The innovative group ‘Real World Scholars,’ an organization that promotes entrepreneurship in schools by providing funding and support for classrooms, understands this truism. For them, innovation is introduced as a natural by-product of the greater pursuit–creating small student-run businesses to solve community problems. Students learn chemistry to create natural, non-toxic soaps, and then learn screen pressing to market this idea to the surrounding community.
These innovations were integrated as a natural accelerator of a greater, more transformative goal. So too should be innovations you introduce within your school or district.
3. A supportive schedule
One of the biggest obstacles to innovation in our schools is the proliferation of fixed, inflexible schedules, which does nothing to support the emergence of new ideas. Currently, we ask teachers and students to innovate twice a week, in 45- minute blocks of time. Similar to the way in which we have isolated subject-specific disciplines, we have also isolated innovation. But innovation lives on the fringe, usually reserved for elective periods or after school clubs rather than as part of the core curriculum.
But innovation lives on the fringe, usually reserved for elective periods or after school clubs rather than as part of the core curriculum. Innovation cannot thrive within such constraints.
Like anything else we deem to be valuable in schools, we need to provide time to allow innovation to thrive. Time needs to be allotted for the planning and implementation of–and reflection on–our innovative measures. Curriculum coordinators, teacher leaders and middle managers need to come together to offer this time for teachers. If not, students will have a bunch of half-completed projects that look nice on a shelf in their room, but fail to make a noticeable impact.
Teachers need a certain degree of autonomy if innovation is going to fly.
Adam Chagares, a courageous VP in the MiddleTown City School District–a district ranked by Getting Smart as one of the top school districts worth visiting–discussed this idea with me.
His district has a one-year buffer for any innovative measure that is introduced. In other words, they allow teachers one year to experiment and iterate before they measure the impacts of the innovation on student learning. This allows teachers the autonomy necessary to experiment without the fear of failure.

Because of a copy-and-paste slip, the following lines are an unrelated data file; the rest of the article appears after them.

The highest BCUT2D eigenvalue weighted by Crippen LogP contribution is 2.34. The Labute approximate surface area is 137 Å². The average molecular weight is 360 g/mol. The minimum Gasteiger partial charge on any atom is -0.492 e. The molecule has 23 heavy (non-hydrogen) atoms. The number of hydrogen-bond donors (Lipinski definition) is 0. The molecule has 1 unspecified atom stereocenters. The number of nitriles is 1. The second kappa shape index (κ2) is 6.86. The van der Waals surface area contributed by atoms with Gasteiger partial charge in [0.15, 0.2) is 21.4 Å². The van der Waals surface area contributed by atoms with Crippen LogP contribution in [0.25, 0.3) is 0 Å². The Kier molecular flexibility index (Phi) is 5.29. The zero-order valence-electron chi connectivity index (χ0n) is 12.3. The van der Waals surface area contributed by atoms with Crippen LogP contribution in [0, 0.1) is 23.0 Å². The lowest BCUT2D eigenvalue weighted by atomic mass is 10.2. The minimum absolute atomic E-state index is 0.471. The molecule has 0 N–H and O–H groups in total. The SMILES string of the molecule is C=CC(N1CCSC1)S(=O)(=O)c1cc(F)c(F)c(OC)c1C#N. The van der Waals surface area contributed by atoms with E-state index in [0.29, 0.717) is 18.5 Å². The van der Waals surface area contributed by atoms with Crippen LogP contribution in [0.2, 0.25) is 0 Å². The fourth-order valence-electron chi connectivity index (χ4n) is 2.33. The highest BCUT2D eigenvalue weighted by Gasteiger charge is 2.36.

5. Collaborative Teaming Structures
If innovation is going to fly, we have to make it a collaborative experience. This is how the real world operates. When Apple is on a quest to design the iPhone 8, it involves the integration of engineers, programmers, graphic designers, middle managers, digital marketers and product developers. The product is strengthened by each group member’s insight and expertise.
We should introduce the same collaborative teaming structures in our schools.
If school leaders heed the advice provided in “condition #2,” this should be a natural extension. When given time to meet across interdisciplinary teams, teachers should look at both their curriculum and shared learning outcomes to design innovative experiences for their students.
Innovation is exciting! It ignites passion, enhances experiences, and transforms student learning. It is our job as school leaders to create the conditions that allow this innovation to thrive, and establishing these five conditions can help us do so.
For more on school improvement through innovation, see:
- How Schools Improve
- Innovation, Empowerment, and Positive Change in San Diego Schools
- Santa Ana Unified Creating Incredible Pathways for Students K-12